Arthur Smith

Assistant Curator

June 6, 2012

Beyond The Avengers: Comic Book Adaptations I’d Like to See

by Arthur Smith

The stupefying success of this summer’s Avengers, a pitch-perfect adaptation of the venerable comic book, offers yet more proof, as if any was needed, of the viability of comic book stories adapted to media that reaches far beyond what is, in print, still a pretty circumscribed audience. Of course, The Avengers offers many of the obviously appealing elements of traditional action blockbusters—there are plenty of awesome explosions and snarky quips—but I would love to see interpretations of some quieter, more idiosyncratic comics, work more indicative of a particular, individual creative sensibility. Below are some modest proposals for bringing some quirkier titles to the screen.

Love and Rockets
The Hernandez Brothers have been bringing their tales of densely interconnected, largely female-centric communities—Jaime’s Southern Californian punk rockers and Gilbert’s South American villagers—for over four decades, to massive critical acclaim and the universal respect, if not awe, of their peers. I imagine an ongoing television series on a pay cable network (there are liberal amounts of non-gratuitous sex in the brothers’ stories, obliquely and sensitively handled, but still, nakedness) that could fully exploit the episodic, intricately plotted chronicles of the many vividly realized characters’ complicated relationships and experiences.  Love and Rockets is firmly grounded in Latin American culture, still a novel sphere in mainstream entertainment, and the principal characters (Jaime’s pint-sized punk hell-raisers Maggie and Hopey, Gilbert’s Protean, mercurial Luba) offer a feast of dramatic opportunities and would seem to be the definition of star-making roles for the right actors. I imagine an atmospheric, layered, Altmanesque farrago, alternating scenes of the hectic punk rock demimonde with the Magical Realist village of Gilbert’s idyllic Palomar . . . a multigenerational celebration of the sacred and profane that brushes up against transcendent fantasy while pulsing to the familiar rhythms of mundane (if exotic to mainstream audiences) daily life.

By far the most interesting of the many X-Men spin-offs is writer Peter Milligan and artist Mike Allred’s X-Force, a satirical tour-de-force that mashes up superheroes with reality television culture. The creators take the reasonable premise that, if colorful, super-powered folk were actually among us, they would be celebrities, and at least some portion of them would be far more concerned with the perks of fame than fighting injustice. The members of X-Force interrupt their carefully staged, media-friendly battles to take calls from their agents, engage in all manner of deluxe debauchery, and, more often than not, die gruesome deaths in their ultraviolent grabs for higher Q ratings. It’s rude, funny, and razor sharp, full of cutting dialogue and outré action, and it solves the narrative problem common to so many super hero stories: saving the world all of the time gets boring. Imagine the Real Housewives and Jersey Shore miscreants equipped with fantastic mutant powers fighting to the death. I’d watch.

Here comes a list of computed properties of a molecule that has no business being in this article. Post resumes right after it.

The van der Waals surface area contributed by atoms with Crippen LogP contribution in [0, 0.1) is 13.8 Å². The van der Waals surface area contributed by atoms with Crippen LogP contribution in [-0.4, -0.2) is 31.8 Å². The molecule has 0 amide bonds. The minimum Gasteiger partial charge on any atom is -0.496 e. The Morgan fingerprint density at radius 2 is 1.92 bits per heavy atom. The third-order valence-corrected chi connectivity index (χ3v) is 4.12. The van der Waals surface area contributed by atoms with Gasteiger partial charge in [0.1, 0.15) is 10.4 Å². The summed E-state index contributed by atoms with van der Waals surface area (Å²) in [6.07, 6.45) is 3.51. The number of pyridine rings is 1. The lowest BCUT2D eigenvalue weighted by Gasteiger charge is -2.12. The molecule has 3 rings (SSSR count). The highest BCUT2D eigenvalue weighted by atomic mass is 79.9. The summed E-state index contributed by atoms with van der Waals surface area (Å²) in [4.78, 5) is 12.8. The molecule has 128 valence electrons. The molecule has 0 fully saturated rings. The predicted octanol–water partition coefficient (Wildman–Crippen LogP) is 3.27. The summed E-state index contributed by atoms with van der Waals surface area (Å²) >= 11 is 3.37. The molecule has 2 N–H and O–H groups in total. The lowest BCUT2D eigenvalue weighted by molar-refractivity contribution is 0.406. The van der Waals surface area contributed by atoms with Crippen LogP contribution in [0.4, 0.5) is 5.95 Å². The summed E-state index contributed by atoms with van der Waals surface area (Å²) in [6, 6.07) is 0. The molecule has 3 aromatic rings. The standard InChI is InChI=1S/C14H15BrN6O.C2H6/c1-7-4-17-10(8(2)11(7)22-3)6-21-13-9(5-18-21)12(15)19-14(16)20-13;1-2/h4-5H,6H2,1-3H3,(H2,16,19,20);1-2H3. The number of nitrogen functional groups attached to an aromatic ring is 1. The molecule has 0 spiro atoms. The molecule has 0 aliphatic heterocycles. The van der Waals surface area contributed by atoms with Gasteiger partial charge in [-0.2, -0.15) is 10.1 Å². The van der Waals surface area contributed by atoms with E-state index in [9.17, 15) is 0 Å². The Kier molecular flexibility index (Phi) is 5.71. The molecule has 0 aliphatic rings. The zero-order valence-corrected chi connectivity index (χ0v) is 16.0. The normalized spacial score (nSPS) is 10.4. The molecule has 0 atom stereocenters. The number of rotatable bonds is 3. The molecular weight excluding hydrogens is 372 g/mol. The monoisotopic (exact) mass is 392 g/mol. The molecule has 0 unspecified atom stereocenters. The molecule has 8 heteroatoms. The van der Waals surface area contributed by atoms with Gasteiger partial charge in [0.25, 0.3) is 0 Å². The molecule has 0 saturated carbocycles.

Paul Chadwick’s Concrete is one of the most literate and intellectually engaging comic books ever produced. It concerns the adventures of an erstwhile political speechwriter whose brain was, for reasons that remain mysterious, transplanted by aliens into a hulking, rock-like form of supernatural durability and strength. Concrete, as the entity is now known, devotes his strange new existence to chronicling his experiences as an explorer, taking full advantage of his wondrous new abilities to scale Everest, hike across the ocean floor, and work as a stuntman on a Hollywood action movie. Concrete is a gentle, spiritually questing soul, and his poetic ruminations on his strange, alienating fate, contrasted with his opportunities to experience life on a scale unavailable to normal humans, are lyrical, packed with surprising insight, and deeply emotionally affecting. I’m picturing an indie film treatment of the material, a sort of My Dinner with Andre if Andre were the Incredible Hulk with a post-graduate degree in the Humanities. 

What niche comics would you like to see onscreen? Eightball? Optic Nerve? Let me hear your dream casts, directors, etc. If ever there was a time Hollywood might be receptive, it is now.

  • Eightball has already been adapted to film, twice and by the same director! Terry Zwigoff adapted "Ghost World" and "Art School Confidential".

    Shorty, July 08, 2012 at 1:42 pm


Arthur Smith

Assistant Curator


Arthur Smith worked in a film archive and failed to earn a living as a professional musician before joining the Paley Center in 1997. He’s not bitter, but has unhealthy fixations on tweedy clothing and Marvel comics.


60s Pop Music, Comedy, Comic Books, Great and/or Terrible Movies, and Exotic Brunettes


Arthur Smith

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